While everyone else is doing a monthly portfolio update, we thought it is more meaningful to document what we have done this month towards our financial goals.

Mr Budget
Position Added: Hong Kong Land, Centurion, AIMS AMP (SG Equity)
Cut loss: Beyond Meat (US Equity)

Mrs Budget
Position Added: Lendlease (SG Equity)
Take Profit: Facebook (US Equity)

Basically adding on to dividend generating counters as well as cutting loss on non dividend generating counter, relating to what I have mentioned in my previous article.

Related article: New Investing Rule – Only Invest In Dividend Paying Companies

In terms of overall net worth, Mr Budget is still pretty much in the same position as the month before due to the cut loss position on Beyond Meat, as well as forking out a chunk of money to be used as Ping Jing for the upcoming Guo Da Li. Most of this offsets the gains in his SG portfolio as well as gains from the monthly salary.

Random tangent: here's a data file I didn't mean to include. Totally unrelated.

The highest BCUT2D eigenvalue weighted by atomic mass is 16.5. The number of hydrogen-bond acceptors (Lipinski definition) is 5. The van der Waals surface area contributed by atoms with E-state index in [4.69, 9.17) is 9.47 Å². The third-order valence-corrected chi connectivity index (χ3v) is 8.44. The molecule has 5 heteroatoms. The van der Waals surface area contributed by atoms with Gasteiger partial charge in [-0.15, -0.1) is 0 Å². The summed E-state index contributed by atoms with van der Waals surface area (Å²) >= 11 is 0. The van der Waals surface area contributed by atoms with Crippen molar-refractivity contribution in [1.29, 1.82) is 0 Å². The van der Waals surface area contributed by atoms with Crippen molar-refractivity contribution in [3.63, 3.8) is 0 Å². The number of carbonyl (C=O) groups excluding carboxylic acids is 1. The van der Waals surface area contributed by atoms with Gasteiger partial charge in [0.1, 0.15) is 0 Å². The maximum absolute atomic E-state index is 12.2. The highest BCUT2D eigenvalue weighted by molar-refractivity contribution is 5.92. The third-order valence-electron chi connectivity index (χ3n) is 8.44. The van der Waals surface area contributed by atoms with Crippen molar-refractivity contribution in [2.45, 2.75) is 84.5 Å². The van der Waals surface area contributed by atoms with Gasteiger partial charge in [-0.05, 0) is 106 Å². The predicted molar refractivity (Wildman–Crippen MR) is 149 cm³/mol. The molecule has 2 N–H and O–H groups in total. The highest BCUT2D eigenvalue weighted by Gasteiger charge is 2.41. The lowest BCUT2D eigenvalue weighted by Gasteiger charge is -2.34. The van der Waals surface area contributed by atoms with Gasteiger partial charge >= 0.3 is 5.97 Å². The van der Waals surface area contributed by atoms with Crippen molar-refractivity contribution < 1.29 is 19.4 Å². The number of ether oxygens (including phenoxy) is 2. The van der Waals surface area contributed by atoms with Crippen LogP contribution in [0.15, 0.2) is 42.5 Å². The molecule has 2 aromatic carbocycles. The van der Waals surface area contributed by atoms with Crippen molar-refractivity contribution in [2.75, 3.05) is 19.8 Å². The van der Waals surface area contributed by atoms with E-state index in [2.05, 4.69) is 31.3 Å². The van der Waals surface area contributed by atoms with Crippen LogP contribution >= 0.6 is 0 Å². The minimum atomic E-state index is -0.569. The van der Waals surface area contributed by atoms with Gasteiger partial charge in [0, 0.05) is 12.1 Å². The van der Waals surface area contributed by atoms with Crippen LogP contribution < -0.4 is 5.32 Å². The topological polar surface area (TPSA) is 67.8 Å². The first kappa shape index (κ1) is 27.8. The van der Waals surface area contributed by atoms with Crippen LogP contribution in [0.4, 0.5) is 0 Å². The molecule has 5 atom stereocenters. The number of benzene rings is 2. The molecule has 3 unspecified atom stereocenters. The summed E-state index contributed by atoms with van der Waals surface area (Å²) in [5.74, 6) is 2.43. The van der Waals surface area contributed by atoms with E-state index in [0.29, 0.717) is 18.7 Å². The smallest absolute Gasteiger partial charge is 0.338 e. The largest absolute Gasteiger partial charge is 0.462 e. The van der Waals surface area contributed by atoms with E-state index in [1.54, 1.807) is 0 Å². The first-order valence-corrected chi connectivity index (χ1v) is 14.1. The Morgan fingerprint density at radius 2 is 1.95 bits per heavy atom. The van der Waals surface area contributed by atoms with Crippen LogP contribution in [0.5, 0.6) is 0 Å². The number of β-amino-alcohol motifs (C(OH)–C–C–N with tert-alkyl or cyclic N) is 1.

Here’s a graphical representation of what we have done this month towards our financial goals:

For the next few months, I don’t foresee myself to be adding into any investments, as Mr Budget will have to fork out additional money for the renovation of his overseas condo in Malaysia, to be used to provide rental income as well as short to mid term investment.

If there are opportunities to sell off the condo, Mr Budget might consider doing so as the monthly mortgage for the condo might be slightly stressful.  Will probably talk about my overseas properties in the future.

So what have we done this month towards our financial goals? 

  1. Mr Budget added on S$12,000 worth of positions onto dividend generating assets.
  2. Mrs Budget added on S$8,000 worth of positions onto dividend generating asset.
  3. Started this Mr and Mrs Budget website – articulating our thoughts into words gives us clarity on our financial plans, and hopefully open up new opportunities to us in the future.